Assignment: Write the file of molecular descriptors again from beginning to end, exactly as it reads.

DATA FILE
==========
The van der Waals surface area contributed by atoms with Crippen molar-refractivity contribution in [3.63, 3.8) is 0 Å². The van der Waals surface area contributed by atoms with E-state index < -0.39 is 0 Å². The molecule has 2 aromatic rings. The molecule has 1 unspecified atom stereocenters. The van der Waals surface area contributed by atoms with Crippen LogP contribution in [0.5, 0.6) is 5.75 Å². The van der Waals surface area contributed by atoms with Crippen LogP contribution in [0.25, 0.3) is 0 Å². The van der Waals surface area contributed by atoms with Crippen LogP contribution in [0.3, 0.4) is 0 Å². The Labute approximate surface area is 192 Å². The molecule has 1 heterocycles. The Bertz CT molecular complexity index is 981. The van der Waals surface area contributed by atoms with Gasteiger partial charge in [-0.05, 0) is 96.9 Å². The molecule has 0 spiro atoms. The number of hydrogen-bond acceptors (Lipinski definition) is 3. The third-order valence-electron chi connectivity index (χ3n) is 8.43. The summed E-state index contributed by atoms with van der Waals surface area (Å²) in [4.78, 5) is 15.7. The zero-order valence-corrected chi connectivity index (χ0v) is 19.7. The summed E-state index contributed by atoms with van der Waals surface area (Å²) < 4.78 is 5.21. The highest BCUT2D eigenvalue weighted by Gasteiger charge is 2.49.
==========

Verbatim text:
The van der Waals surface area contributed by atoms with Crippen molar-refractivity contribution in [3.63, 3.8) is 0 Å². The van der Waals surface area contributed by atoms with E-state index < -0.39 is 0 Å². The molecule has 2 aromatic rings. The molecule has 1 unspecified atom stereocenters. The van der Waals surface area contributed by atoms with Crippen LogP contribution in [0.5, 0.6) is 5.75 Å². The van der Waals surface area contributed by atoms with Crippen LogP contribution in [0.25, 0.3) is 0 Å². The van der Waals surface area contributed by atoms with Crippen LogP contribution in [0.3, 0.4) is 0 Å². The Labute approximate surface area is 192 Å². The molecule has 1 heterocycles. The Bertz CT molecular complexity index is 981. The van der Waals surface area contributed by atoms with Gasteiger partial charge in [-0.05, 0) is 96.9 Å². The molecule has 0 spiro atoms. The number of hydrogen-bond acceptors (Lipinski definition) is 3. The third-order valence-electron chi connectivity index (χ3n) is 8.43. The summed E-state index contributed by atoms with van der Waals surface area (Å²) in [4.78, 5) is 15.7. The zero-order valence-corrected chi connectivity index (χ0v) is 19.7. The summed E-state index contributed by atoms with van der Waals surface area (Å²) < 4.78 is 5.21. The highest BCUT2D eigenvalue weighted by Gasteiger charge is 2.49.